Rock 'n' Role Hall of Famer John Mellencamp to play Tulsa gig

John Mellencamp will be playing Saturday at Tulsa's Brady Theatre; the 67-year-old Rock And Roll Hall of Famer is famed for his unique Appalachian rock music.Courtesy | IMDB

TULSA, Okla. — You know you’ve had a successful musical career when Johnny Cash mentions your name, which is what happened to John Mellencamp when Cash described him as “arguably the most important roots rocker of his generation.”

Roots rocker. There’s no doubt that Mellencamp struck a chord with what he calls his “raw Appalachian” music — essentially stripped-down rock with accordions, fiddles and hammer dulcimers added to the mix. It has definitely given the Indiana native a sound all his own.

“I just think if the song’s good, sing it,” the 67-year-old Mellencamp said. “I don’t care who’s doing it. I don’t care if it’s a country act. I don’t care if it’s a rock act. If the song’s good, sing it.”

Just four days after playing Stifel Theatre on Tuesday, Mellencamp will play at Tulsa’s Brady Theatre at 8 p.m. Saturday.

Though his musical career began in 1976, it was with his fifth album, “American Fool,” that garnered Mellencamp his first true hits: “Hurts So Good” and the No. 1 single, “Jack & Diane.” More albums and hits would follow throughout the 1980s — “Crumbling Down,” “The Authority Song,” “Small Town,” “Rain On The Scarecrow,” “Lonely Ol Night,” “R.O.C.K. in the U.S.A.,” “Paper in Fire,” “Check It Out,” “Cherry Bomb,” “Pop Singer” and “Jackie Brown.” Not even a 1994 heart attack has slowed down this award-winning musician. By 2008, Mellencamp was inducted into the Rock ’n’ Roll Hall of Fame.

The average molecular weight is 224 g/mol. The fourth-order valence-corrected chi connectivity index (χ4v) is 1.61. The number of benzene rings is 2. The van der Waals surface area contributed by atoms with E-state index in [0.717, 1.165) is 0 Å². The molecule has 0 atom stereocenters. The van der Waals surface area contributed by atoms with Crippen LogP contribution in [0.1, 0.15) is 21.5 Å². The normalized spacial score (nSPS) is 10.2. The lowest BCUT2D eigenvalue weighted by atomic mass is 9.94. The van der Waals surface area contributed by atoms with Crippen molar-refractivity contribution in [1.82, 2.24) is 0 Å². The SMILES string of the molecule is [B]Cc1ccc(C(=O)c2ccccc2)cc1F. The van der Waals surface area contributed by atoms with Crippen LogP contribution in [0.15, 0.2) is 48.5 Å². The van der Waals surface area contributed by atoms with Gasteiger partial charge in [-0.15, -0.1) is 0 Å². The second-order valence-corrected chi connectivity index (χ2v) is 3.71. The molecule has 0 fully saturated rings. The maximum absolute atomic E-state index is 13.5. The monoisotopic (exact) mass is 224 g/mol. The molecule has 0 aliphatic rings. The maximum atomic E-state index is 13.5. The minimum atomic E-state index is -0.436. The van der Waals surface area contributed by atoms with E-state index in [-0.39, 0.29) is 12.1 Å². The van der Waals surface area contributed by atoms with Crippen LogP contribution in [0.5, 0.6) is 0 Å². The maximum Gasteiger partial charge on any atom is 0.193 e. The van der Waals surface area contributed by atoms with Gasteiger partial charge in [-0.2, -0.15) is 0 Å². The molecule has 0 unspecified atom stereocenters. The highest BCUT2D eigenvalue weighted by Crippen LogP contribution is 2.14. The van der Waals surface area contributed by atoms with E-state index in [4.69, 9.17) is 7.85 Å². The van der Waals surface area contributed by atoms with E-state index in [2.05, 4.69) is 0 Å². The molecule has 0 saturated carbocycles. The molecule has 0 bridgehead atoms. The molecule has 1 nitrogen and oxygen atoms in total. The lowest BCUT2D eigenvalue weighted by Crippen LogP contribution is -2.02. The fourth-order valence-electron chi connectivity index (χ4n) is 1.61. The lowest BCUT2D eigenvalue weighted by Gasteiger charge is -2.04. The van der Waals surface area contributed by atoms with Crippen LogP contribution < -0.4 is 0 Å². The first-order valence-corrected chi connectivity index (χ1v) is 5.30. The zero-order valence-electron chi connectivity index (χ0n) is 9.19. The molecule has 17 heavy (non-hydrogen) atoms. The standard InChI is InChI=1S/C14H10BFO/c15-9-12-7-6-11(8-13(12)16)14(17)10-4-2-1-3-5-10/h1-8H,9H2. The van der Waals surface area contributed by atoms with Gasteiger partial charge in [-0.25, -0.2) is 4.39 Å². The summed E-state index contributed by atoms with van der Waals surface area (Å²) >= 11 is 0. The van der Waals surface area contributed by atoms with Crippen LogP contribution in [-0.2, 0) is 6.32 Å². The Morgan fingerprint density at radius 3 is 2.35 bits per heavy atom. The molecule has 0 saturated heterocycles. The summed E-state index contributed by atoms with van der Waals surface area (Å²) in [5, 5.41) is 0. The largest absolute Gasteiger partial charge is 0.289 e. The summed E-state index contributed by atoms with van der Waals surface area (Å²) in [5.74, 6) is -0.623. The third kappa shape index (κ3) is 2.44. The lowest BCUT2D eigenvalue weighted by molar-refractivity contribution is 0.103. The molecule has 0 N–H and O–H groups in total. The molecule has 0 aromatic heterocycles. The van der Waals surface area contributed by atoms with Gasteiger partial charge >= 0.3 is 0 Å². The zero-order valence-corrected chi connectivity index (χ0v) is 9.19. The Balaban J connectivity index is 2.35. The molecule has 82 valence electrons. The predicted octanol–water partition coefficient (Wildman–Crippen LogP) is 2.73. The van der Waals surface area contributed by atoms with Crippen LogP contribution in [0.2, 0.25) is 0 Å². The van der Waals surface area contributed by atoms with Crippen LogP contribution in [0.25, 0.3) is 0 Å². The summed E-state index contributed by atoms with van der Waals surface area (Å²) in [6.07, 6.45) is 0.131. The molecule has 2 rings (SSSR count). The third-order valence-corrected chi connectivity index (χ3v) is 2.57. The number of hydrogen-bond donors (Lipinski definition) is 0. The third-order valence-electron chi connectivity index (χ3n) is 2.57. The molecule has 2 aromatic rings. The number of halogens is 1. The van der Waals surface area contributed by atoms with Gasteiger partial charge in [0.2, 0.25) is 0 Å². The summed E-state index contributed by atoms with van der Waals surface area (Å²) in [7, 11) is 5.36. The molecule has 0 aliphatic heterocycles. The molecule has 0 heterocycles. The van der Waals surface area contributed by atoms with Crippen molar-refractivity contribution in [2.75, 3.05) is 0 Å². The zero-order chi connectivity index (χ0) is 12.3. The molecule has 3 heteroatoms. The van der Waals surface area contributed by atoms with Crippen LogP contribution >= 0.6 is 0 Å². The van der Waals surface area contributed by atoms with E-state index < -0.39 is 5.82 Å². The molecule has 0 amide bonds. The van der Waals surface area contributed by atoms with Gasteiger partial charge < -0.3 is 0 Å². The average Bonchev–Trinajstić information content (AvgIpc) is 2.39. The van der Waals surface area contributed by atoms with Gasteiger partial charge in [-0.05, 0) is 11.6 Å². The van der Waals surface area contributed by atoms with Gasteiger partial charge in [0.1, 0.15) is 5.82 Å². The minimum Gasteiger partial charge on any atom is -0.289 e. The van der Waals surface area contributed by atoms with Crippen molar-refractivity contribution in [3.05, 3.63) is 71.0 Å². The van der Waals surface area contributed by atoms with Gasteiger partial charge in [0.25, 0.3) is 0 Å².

Ticket prices range from $188 to $264.

Where’s the cougar?

For years, John had “Cougar” as part of his stage name. That is no longer the case. He obtained the nickname in 1974 or 1975, when his manager insisted the German name Mellencamp was too hard to market. John Cougar had a much nicer ring to it.

“I went to New York, and everybody said, ‘You sound like a hillbilly.’ ... I was totally unaware of (the name) until it showed up on the album jacket. When I objected to it, (the manager said), ‘Well, either you’re going to go for it or we’re not going to put the record out.’ So that was what I had to do. But I thought the name was pretty silly.”